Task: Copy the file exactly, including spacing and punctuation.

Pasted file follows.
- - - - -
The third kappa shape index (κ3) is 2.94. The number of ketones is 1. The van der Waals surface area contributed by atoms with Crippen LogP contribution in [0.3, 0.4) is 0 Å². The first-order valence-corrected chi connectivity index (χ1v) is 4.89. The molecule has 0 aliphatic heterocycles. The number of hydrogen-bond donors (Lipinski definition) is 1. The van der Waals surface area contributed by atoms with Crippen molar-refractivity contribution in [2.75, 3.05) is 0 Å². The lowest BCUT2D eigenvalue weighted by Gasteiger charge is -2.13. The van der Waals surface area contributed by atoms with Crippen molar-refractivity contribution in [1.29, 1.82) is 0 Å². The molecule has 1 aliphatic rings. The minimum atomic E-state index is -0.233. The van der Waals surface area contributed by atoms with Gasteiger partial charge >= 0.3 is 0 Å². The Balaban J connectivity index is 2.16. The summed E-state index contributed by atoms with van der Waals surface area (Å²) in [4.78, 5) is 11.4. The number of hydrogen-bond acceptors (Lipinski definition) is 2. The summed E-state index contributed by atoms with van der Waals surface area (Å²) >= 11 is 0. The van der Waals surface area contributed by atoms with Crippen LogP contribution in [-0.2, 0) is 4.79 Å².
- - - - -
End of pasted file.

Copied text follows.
The third kappa shape index (κ3) is 2.94. The number of ketones is 1. The van der Waals surface area contributed by atoms with Crippen LogP contribution in [0.3, 0.4) is 0 Å². The first-order valence-corrected chi connectivity index (χ1v) is 4.89. The molecule has 0 aliphatic heterocycles. The number of hydrogen-bond donors (Lipinski definition) is 1. The van der Waals surface area contributed by atoms with Crippen molar-refractivity contribution in [2.75, 3.05) is 0 Å². The lowest BCUT2D eigenvalue weighted by Gasteiger charge is -2.13. The van der Waals surface area contributed by atoms with Crippen molar-refractivity contribution in [1.29, 1.82) is 0 Å². The molecule has 1 aliphatic rings. The minimum atomic E-state index is -0.233. The van der Waals surface area contributed by atoms with Gasteiger partial charge >= 0.3 is 0 Å². The Balaban J connectivity index is 2.16. The summed E-state index contributed by atoms with van der Waals surface area (Å²) in [4.78, 5) is 11.4. The number of hydrogen-bond acceptors (Lipinski definition) is 2. The summed E-state index contributed by atoms with van der Waals surface area (Å²) >= 11 is 0. The van der Waals surface area contributed by atoms with Crippen LogP contribution in [-0.2, 0) is 4.79 Å².